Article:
Written by Aashna Gayatri Nayyar- A grade 9 student.
Can you imagine a zebra without its black and white stripes? Without these stripes, which provide some style to this member of the Equidae clan, zebras would probably resemble its cousin the donkey and that might not suit the zebra’s social personality. But the zebra’s stripes have more to do than influence new glamorous fashion trends.
As we all know the zebra’s main predator is another majestic creature found in Africa, the lion. Eyes have two types or receptor cells rods as well as cones. Rods oversee the black and white vision while cones are responsible for helping us see colour. Lions eyes have a larger number of rods than cones that is why the are not able to see as much of colour as humans do thus, they can be considered colour blind.
The black and white stripes of zebras can be considered as a camouflage to help it hide from the lion. Due to the lions not being able to see the colours of the surrounding properly, the stripes help the zebras blend in with surroundings, thus making it difficult or the lion to spot the zebras. However, this theory is being debated by zoologists as studies have shown that other animals in Africa have not developed stripes to avert predators.
There are a few more theories as to why zebras have stripes. An unpopular opinion holds that one of the reasons why zebras have stripes is that when they travel together in a herds their similar stripes make them appear as one large animal. This confuses the predators, thus making it difficult for them to pick out one single animal as the day’s meal.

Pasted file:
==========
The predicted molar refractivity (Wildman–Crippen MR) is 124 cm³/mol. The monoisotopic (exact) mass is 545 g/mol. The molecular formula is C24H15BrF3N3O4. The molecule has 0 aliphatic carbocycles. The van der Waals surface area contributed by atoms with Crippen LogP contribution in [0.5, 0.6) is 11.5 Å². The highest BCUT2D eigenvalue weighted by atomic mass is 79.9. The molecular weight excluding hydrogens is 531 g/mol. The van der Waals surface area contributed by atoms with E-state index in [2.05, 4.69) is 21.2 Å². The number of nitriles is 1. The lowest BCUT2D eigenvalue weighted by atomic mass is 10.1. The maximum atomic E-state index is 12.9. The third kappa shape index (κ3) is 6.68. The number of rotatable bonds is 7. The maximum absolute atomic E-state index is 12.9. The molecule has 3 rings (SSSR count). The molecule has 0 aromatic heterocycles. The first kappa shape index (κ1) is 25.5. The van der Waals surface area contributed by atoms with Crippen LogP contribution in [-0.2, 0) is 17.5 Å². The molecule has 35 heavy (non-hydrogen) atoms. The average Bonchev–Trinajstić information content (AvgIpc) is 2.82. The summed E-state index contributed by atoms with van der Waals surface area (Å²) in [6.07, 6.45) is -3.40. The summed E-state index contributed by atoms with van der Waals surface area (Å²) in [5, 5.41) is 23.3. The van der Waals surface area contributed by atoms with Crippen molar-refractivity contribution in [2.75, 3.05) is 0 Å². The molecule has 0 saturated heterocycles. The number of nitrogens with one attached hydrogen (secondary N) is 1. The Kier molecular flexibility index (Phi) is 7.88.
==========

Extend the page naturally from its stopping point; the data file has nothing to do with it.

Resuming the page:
Two more popular theories regarding zebra stripes have something to do with tsetse flies that occupy Africa and thermoregulation. The tsetse flies are one of the most prominent species of flies in Africa. They carry diseases which can prove to be harmful to zebras. But what do stripes have to do with flies? For a reason still not known by scientists, flies do not easily recognise stripped surfaces. Hence protecting the zebra from potential diseases.
Thermoregulation (process which helps an organism maintain its body temperature) can also be one of the uses of a zebra’s stripes. While the black coloured stripes can help absorb heat and keep the zebra warm when needed, the white stripes can reflect heat and help cool the zebras down.
While all these theories make sense, scientists are still looking for one fixed answer to this question and until then the zebras can go on grazing in the Savanna with their wonderfully mysterious stripes.
Here’s an interesting fact: No two zebra’s stripes are the same pattern- just like no two human fingerprints are the same!
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